The first three M-class ships—M, N, and O—were 178 meters long at the waterline, and 183 meters long overall. They had a beam of 17 meters and a draft of 5.42 meters standard, 7.25 meters forward, and 6.03 meters aft. The ships had a designed displacement of 8,500 metric tons, but displaced 7,800 tons at standard load and 10,400 tons fully laden. The ships had a crew of 28 officers and 892 men. They were designed to carry one picket boat, a barge, a launch, and two cutters.
The last two ships—Q and R—were enlarged versions: 188 meters long at the waterline and 196 m overall. Their beams were 1 meter wider, at 18 meters. The ships' draft was lower at 5.4 meters. The ships were designed to displace 9,300 tons, and displaced 8,568 tons standard. All six ships were to have steel-made, and up to 85% welded construction. The design called for fifteen watertight compartments and a double bottom for 78% of the length of the hull.
All six ships were intended to use two sets of Brown, Boveri, & Co. and Wagner turbines or Marine-type turbines built by Germaniawerft and four MAN double-acting 12-cylinder two-stroke diesels. R, however, was equipped with an additional four diesels, for a total of eight. The turbines were powered by four Wagner ultra-high pressure boilers, designed to put out 58 atmospheres of pressure. The propulsion system drove three screws, although four were considered for Q and R. The ships' electrical power was supplied by four generators that produced 2,400 kW at 220 volts.
Armament and armor 
All six ships were armed with the same set of weaponry. The primary armament consisted of eight 15 cm L/55 quick-firing guns mounted in four twin turrets, in superfiring pairs fore and aft. The guns had a total of 960 shells, for 120 rounds per gun. The 15 cm twin turrets were Drh L. C/34 mounts—the same type as those fitted to the Bismarck- and Scharnhorst-class battleships, as well as a number of other designs. The turrets allowed depression to -10 degrees and elevation to 40 degrees, which enabled a maximum range of 22,000 m (24,000 yd). The 15 cm guns had a rate of fire of between 6 to 8 45.3 kg (100 lb) rounds per minute, at a muzzle velocity of 875 meters per second (2,871 ft/s). The guns used two propellant charges: a 14.15 kg (31.2 lb) RPC/38 fore charge and a 23.5 kg (52 lb) main charge in a brass cartridge.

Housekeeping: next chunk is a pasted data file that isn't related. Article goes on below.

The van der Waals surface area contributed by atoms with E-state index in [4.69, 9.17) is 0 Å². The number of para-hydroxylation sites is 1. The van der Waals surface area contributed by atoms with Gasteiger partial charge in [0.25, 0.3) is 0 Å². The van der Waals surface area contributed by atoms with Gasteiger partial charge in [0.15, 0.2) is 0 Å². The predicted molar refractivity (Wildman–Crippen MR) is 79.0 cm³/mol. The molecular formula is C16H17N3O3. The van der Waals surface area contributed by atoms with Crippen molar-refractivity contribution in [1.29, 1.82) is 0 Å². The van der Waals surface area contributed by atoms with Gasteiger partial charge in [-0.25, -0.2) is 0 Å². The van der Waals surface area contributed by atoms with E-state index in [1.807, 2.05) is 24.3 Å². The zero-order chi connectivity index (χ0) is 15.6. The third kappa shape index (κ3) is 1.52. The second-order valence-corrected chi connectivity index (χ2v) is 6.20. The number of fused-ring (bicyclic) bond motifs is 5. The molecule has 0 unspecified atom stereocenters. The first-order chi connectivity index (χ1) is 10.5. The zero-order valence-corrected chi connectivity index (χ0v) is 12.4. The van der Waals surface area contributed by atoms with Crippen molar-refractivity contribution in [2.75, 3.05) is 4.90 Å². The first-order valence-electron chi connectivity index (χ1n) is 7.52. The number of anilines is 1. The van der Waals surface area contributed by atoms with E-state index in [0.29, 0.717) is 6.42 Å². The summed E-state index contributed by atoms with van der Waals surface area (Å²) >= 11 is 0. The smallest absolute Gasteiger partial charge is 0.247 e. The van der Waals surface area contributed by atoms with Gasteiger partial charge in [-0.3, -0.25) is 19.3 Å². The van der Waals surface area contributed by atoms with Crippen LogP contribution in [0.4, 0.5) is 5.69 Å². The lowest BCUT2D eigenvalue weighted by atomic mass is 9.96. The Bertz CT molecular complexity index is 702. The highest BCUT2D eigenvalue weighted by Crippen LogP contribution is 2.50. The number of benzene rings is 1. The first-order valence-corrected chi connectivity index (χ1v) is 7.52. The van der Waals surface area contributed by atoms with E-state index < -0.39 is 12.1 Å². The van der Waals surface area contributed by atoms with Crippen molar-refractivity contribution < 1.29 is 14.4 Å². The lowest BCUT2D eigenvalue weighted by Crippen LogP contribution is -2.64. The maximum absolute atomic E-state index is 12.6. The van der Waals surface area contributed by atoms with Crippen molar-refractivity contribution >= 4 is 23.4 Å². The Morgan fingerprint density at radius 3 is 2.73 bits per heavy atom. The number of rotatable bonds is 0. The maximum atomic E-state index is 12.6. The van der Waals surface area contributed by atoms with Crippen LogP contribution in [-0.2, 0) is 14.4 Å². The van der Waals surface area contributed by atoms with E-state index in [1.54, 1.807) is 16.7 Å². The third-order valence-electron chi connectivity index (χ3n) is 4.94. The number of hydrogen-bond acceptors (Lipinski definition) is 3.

The ships carried four 8.8 cm L/76 anti-aircraft guns in two twin turrets, aft of the main superstructure. The 8.8 cm guns were supplied with 1,600 shells, for 400 rounds per gun. These guns fired 19.8 kg (44 lb) high explosive shells at a rate of fire of 15 to 20 rounds per minute and a muzzle velocity of 950 m/s (3,117 ft/s). The guns could elevate to 80 degrees, which allowed them to hit targets flying at 12,400 m (40,700 ft). The M-class ships were also equipped with eight 3.7 cm AA guns in twin mounts centered around the superstructure. They had a total of 9,600 shells. The anti-aircraft weaponry was supplemented with four 2 cm guns, each of which had 2,000 rounds. The ships were also armed with eight deck-mounted torpedo tubes and approximately 60 mines.
The ships were to have been protected with Krupp and Wotan, Hart ("Wotan", Hard) armor plating. The class decks were 20 mm thick, with 35 mm thick sloped deck. The conning tower had a roof that was 50 mm thick and sides 100 mm thick. The inner layer of the armor belt was 50 mm thick in critical areas amidships, and tapered down to zero protection at the stern and bow. The outer layer was 30 mm amidships; it too tapered down to nothing at both ends of the ships. The gun turrets had the same armor protection as the preceding light cruiser Nürnberg: the sides were 35 mm thick, the faces were 80 mm thick, the roofs ranged in thickness from 20–35 mm. The armor protecting the turret barbettes was 60 mm thick.
- Zabecki, p. 901
- Gröner, p. 124
- Gröner, pp. 124–125
- Gröner, p. 125
- Gardiner & Chesneau, p. 232
- Gröner, p. 122
- Gardiner, Robert; Chesneau, Roger (1980). Conway's All the World's Fighting Ships, 1922–1946. Naval Institute Press. ISBN 0-87021-913-8.
- Gröner, Erich (1990). German Warships: 1815–1945. Annapolis: Naval Institute Press. ISBN 0-87021-790-9.
- Zabecki, David T. (1999). World War II in Europe 1. New York: Garland Pub. ISBN 0-8240-7029-1.